Danger vs. Hazard

24 November 2023

Hi there! This week on Ask a Teacher, we will answer a question about the difference between the words "danger" and "hazard."


Hello friends,

Ask a Teacher: Danger vs. Hazard
Ask a Teacher: Danger vs. Hazard

I'm Roberto, and I live in São Paulo, Brazil. I have a question. What's the difference between "danger" and "hazard"? Thank you.


Thanks for your question, Roberto. Both "danger" and "hazard" are nouns that can mean a dangerous or life-threatening situation. But each can refer to a more specific possibility of harm that separate meanings.

Let's start with "danger."


"Danger" has a few meanings. It can be used as a substitute for risk, for example.

Ellie's job is in danger since she protested the pay changes at her workplace.

The danger of wrecking a car is greater when it begins to rain because the water spreads the oil on the roads before it washes it away.

A "danger" is something or someone that can hurt you.

The escaped prisoner was a danger to the area surrounding the prison.

Dangers usually involve immediacy.

This is different from "hazard," in which the exposure might be extremely low, but there is a higher chance of great harm or death.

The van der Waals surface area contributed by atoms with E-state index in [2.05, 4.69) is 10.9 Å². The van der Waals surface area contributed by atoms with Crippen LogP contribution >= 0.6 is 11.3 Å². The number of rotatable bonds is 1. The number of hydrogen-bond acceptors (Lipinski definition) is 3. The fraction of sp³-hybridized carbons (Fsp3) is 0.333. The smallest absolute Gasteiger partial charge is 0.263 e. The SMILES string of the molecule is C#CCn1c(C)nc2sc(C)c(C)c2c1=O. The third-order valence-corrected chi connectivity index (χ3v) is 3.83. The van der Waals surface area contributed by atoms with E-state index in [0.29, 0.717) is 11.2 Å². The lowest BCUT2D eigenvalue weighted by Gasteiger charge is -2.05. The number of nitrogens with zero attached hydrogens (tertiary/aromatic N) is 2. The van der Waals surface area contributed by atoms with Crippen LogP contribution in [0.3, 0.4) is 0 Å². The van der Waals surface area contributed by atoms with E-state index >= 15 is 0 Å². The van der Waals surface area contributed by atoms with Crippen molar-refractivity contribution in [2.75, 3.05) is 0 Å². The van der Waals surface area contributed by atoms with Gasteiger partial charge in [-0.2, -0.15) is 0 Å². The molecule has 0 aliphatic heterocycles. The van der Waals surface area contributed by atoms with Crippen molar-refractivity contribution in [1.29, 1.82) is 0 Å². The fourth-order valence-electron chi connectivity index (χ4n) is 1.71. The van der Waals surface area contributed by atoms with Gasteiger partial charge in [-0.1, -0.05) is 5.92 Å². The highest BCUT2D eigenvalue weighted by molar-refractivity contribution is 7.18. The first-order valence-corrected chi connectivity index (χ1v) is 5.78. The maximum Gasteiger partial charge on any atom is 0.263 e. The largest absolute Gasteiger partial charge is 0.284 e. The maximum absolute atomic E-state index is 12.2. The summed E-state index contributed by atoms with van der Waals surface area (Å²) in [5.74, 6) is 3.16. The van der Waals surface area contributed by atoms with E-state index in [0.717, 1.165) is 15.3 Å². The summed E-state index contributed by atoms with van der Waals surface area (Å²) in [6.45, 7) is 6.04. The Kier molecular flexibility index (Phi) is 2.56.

Let's look more closely at "hazard" now.


A "hazard" is a source of danger or harm to a person or environment.

Deep frying turkeys on Thanksgiving is a fire hazard.

Radiation exposure is a hazard to our health.

"Hazard" is a known threat. Yet, there is an unpredictable element to a "hazard."

Take for example a volcano. Volcanoes are a hazard to not only the people that live near them, but they are also a hazard to the environment. Volcanoes have a great possiblity of harm and the possibility of eruptions is difficult to predict.

As a plural noun, "hazards" are special lights on cars that flash on and off to warn other drivers. They are used when a vehicle is either not working properly or if the road or weather conditions are hazardous.

Drivers often turn on their hazards when there is thick fog to make it easier for other drivers to see them.

Please let us know if these explanations and examples have helped you, Roberto.

Do you have a question about American English? Send us an email at learningenglish@voanews.com.

And that's Ask a Teacher.

I'm Faith Pirlo.

Faith Pirlo wrote this lesson for VOA Learning English.


Words in This Story

exposure – n. the fact or condition of being affected by something or experiencing something

flash n. a sudden burst of light